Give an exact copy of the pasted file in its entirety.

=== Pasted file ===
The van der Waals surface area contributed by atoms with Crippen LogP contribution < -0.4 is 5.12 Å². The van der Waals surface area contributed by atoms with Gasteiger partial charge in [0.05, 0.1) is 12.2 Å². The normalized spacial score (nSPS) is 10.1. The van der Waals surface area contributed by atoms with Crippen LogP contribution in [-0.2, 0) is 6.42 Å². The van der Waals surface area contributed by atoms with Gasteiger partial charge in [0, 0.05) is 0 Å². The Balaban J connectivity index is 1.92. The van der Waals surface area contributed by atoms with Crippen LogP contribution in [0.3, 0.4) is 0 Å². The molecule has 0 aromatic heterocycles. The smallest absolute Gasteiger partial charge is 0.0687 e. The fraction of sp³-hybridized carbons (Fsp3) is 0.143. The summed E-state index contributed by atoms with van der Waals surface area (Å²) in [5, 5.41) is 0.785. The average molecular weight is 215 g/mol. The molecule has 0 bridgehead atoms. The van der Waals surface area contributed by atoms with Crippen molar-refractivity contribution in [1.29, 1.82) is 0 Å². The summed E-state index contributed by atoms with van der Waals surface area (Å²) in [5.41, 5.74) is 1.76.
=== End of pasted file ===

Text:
The van der Waals surface area contributed by atoms with Crippen LogP contribution < -0.4 is 5.12 Å². The van der Waals surface area contributed by atoms with Gasteiger partial charge in [0.05, 0.1) is 12.2 Å². The normalized spacial score (nSPS) is 10.1. The van der Waals surface area contributed by atoms with Crippen LogP contribution in [-0.2, 0) is 6.42 Å². The van der Waals surface area contributed by atoms with Gasteiger partial charge in [0, 0.05) is 0 Å². The Balaban J connectivity index is 1.92. The van der Waals surface area contributed by atoms with Crippen LogP contribution in [0.3, 0.4) is 0 Å². The molecule has 0 aromatic heterocycles. The smallest absolute Gasteiger partial charge is 0.0687 e. The fraction of sp³-hybridized carbons (Fsp3) is 0.143. The summed E-state index contributed by atoms with van der Waals surface area (Å²) in [5, 5.41) is 0.785. The average molecular weight is 215 g/mol. The molecule has 0 bridgehead atoms. The van der Waals surface area contributed by atoms with Crippen molar-refractivity contribution in [1.29, 1.82) is 0 Å². The summed E-state index contributed by atoms with van der Waals surface area (Å²) in [5.41, 5.74) is 1.76.